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Location of ferry construction on waterfront approved despite reservations and concerns

The approval requires Western Pacific Marine Ltd (WPM) to develop a traffic management plan for truck traffic and workers in the northeast area of the city near John’s Walk.

Environmental concern from elements of city council was not enough to block approval of a temporary use permit for the construction of the latest ferry for Kootenay Lake.

Several councilors had major concerns about the location of the ferry build, increased traffic in the area and why the application for the temporary use permit came so late to council. The project location is on lands that are not zoned for the purpose of “ship building,” therefore, a temporary use permit (TUP) is required.

In approving the permit, council required Western Pacific Marine Ltd (WPM) to develop a traffic management plan for truck traffic and workers in the northeast area of the city near John’s Walk.

As well, before the permit is issued, WPM will have to guarantee that the road conditions will remain in the “pre-project condition or repaired to the pre- project condition.” 


“How do we ensure that the traffic management plan meets all of the concerns of the residents and it is effective?” asked Coun. Rik Logtenberg.

Any construction vehicle will have to adhere to rules of the road, noted city senior planner Sebastien Arcand in his report to council on the matter.

The city will likely put-up signage reminding workers that they are going through a residential neighbourhood.

“I think everyone wants to collaborate and find solutions that are going to be feasible. And things may change as the project advances, so I think there is going to be a bit of flexibility there,” Arcand added.

“You can ultimately pull the permit if they don’t comply with the conditions on the permit. That’s why there is a permit in the first place. So that would be your ultimate ‘enforceability,’” said city manager Kevin Cormack.

Within reason, Arcand said. Given that this is a government project, the province could choose to exempt themselves from the permitting process altogether, nullifying the city’s ability to impose any conditions or issue any permits.

Through a city staff report it was noted that “many” adjacent property owners shared their concerns with the proposal, centering around noise, safety and traffic.

A fire and emergency plan will be developed, and Western is required to hold on-going communications with the community to provide information on progress, upcoming work and address community concerns.

“This is not a typical project for Nelson. It can be easy to argue that the project in the proposed location would not make sense for the long term. However, this is a project that will be completed relatively quickly and will ultimately serve the greater community,” wrote Arcand in his report to council.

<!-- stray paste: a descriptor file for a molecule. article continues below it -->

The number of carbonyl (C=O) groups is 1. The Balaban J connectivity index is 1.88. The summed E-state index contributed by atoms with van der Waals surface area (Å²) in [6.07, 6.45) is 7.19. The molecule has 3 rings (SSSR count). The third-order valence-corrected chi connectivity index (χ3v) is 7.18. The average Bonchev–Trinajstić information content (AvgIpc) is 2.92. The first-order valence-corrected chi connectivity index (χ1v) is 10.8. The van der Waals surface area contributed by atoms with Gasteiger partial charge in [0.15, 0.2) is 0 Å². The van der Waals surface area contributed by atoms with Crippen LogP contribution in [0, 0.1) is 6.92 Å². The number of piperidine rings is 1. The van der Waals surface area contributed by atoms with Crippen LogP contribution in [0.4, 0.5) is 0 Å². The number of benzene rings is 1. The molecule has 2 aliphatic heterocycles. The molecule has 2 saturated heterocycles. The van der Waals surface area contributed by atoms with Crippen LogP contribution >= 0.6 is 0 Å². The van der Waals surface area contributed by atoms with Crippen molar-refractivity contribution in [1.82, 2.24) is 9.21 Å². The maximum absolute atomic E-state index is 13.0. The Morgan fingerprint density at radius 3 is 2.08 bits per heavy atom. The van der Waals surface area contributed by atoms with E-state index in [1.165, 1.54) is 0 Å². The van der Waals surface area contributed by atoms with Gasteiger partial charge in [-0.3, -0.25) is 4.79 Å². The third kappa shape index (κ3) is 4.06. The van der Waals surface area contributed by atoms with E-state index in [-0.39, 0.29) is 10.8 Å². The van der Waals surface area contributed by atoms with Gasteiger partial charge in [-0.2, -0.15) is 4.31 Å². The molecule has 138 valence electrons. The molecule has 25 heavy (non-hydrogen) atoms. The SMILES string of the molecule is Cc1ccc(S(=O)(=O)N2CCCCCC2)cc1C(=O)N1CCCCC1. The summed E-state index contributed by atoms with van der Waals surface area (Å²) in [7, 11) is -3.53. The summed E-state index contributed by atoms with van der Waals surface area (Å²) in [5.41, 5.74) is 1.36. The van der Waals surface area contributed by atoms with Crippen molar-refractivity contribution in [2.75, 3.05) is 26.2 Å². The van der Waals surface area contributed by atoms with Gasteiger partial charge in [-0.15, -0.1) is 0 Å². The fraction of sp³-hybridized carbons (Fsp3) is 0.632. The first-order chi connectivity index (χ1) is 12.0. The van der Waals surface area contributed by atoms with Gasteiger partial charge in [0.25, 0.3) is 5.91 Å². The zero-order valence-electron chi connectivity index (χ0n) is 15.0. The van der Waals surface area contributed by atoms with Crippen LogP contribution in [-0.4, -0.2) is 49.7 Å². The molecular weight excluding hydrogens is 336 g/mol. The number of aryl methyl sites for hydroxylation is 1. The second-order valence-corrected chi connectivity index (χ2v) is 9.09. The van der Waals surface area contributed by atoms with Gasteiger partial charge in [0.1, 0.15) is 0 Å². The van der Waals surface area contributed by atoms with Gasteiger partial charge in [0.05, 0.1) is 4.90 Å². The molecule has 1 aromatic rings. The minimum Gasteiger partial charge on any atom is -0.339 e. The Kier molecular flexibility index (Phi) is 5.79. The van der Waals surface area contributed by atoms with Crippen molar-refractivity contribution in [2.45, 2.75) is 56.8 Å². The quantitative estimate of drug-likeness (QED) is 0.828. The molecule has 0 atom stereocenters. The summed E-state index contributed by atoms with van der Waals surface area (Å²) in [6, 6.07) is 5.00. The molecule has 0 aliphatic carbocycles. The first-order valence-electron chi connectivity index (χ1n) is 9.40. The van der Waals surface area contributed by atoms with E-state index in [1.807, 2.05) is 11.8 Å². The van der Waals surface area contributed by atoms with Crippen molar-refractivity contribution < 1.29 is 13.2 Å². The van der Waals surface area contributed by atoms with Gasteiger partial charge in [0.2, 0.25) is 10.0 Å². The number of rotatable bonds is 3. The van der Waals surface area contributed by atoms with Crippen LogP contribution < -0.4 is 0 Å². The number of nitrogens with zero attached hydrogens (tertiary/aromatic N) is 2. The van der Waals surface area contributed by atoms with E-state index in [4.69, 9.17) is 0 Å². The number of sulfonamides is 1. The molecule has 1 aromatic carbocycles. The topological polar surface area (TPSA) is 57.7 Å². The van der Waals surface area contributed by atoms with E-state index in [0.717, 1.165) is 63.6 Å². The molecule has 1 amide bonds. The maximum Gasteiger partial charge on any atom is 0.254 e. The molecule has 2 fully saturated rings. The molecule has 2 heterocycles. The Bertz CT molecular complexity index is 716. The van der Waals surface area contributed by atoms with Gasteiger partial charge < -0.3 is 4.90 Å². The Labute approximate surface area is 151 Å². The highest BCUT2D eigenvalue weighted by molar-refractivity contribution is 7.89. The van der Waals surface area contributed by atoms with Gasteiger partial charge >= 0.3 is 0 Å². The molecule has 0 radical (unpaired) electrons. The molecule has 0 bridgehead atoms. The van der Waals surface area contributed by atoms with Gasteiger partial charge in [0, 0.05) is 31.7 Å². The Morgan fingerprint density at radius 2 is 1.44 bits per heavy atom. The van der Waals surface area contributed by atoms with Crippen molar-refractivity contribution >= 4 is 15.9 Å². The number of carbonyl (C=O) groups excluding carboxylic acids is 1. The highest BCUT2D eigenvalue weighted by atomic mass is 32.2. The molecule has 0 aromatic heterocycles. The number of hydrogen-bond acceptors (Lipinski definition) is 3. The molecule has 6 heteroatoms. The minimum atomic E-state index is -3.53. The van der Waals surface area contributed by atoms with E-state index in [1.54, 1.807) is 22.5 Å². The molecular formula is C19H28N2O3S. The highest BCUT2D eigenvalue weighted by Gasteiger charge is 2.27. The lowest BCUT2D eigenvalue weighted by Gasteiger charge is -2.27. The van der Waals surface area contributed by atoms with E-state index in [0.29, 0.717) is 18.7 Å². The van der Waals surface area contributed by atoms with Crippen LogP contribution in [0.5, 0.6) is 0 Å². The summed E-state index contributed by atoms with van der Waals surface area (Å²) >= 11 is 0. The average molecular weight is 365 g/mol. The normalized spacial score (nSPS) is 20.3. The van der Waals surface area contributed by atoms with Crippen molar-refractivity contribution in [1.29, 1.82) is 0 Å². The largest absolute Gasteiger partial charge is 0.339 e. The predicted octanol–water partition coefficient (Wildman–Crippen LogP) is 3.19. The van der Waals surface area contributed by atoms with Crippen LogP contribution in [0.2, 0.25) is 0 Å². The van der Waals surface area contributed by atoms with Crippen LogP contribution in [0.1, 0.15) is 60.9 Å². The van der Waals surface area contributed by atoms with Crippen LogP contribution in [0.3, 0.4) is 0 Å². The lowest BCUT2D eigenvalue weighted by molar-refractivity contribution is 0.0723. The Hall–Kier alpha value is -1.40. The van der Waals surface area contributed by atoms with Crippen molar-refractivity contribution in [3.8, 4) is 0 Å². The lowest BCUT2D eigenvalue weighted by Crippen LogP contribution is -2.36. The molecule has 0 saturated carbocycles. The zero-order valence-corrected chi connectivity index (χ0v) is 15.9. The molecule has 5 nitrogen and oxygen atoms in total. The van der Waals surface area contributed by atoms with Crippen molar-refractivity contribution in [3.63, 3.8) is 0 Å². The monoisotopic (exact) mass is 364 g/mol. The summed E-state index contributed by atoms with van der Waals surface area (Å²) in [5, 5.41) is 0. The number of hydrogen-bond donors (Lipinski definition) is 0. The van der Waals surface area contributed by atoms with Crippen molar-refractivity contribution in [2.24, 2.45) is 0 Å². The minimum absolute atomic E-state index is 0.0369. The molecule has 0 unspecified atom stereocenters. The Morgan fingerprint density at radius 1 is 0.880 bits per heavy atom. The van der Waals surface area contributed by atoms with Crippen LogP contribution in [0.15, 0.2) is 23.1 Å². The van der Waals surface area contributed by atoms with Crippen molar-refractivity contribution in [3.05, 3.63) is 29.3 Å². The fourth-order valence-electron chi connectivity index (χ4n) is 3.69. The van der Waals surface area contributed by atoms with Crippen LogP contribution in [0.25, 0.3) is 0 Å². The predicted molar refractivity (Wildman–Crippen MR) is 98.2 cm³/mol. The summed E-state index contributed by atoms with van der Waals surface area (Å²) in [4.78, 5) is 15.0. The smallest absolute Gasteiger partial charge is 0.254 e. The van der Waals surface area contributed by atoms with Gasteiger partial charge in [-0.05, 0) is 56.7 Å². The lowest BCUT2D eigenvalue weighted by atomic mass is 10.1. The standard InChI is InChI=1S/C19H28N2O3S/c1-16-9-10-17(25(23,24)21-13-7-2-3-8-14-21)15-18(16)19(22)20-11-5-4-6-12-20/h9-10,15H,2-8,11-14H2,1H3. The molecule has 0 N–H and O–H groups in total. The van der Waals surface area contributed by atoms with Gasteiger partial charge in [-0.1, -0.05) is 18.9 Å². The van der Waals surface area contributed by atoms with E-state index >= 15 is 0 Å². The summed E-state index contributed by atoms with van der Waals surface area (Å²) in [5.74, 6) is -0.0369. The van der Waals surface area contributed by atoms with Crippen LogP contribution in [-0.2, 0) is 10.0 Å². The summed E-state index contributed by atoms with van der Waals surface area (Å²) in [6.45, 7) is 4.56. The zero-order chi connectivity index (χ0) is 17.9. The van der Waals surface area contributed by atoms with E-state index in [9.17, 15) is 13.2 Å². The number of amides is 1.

“There will undoubtedly be a temporary increase in traffic and noise in the area but, based on the facts presented in this report, they are within acceptable limits.”

Through a city staff report it was noted that “many” adjacent property owners shared their concerns with the proposal to build a new ferry on the Nelson Landing building site. – City of Nelson graphic

Many permits were required from several layers of government to begin construction of the lake’s first electric ferry, said Arcand.

“We are one component, but the proponent is required to go through many layers of approval to construct the ferry,” he said.

WPM was awarded a $63-million contract to build a new car ferry to transport people between Balfour and Crawford Bay.

WPM has entered into an agreement with Nelson Landing Development Corporation to use a portion of their land — identified as the most suitable — to construct the ferry.

In addition, WPM is also conjointly seeking approval from the province to use the Crown parcel which is located just east of the Nelson Landing property. The project is anticipated to be completed by the Fall of 2022.

The project includes five phases:

Site preparation and mobilization (Spring 2021)

  • Earthworks involving clearing, grubbing and site grading.

  • Installation of the dry dock — used to construct the hull of the ferry — currently moored at Sunshine Bay.
  • Construction of an earth berm and fencing around the perimeter of the site.

  • Rerouting of the existing walking path, construction of a gravel road for site access, and installation of electrical power to the site.
  • Assembly, outfitting, commissioning (phase two to four)

Construction of the ferry will be performed throughout this part of the project.

Modules of the hull will be delivered to the site and will be lifted by a 400-tonne crane into the dry dock that will be located at the water’s edge.

Upon completion of the hull structure, the dry dock will be floated offshore and sunk so the hull can be floated. The dry dock will them be returned to Sunshine Bay.

Outfitting of the vessel — including installation of engines, mechanical and electrical components — will occur with the ferry located south of the dry dock location. Ferry equipment and materials will be craned into position or transported onto the hull via a steel ramp.

Commissioning consists of testing all systems, and operational capability of the vessel. Open water trials (maneuverability, safety operations etc.) will be completed.

Demobilization (Fall 2022)

Upon completion of the ferry construction the project area will be returned to its previous condition.

All structures, and appurtenances will be removed, including the soil berm and fencing and temporary walking path. The existing walking path will be reestablished, and any disturbances will be revegetated and remediated.

Source: City of Nelson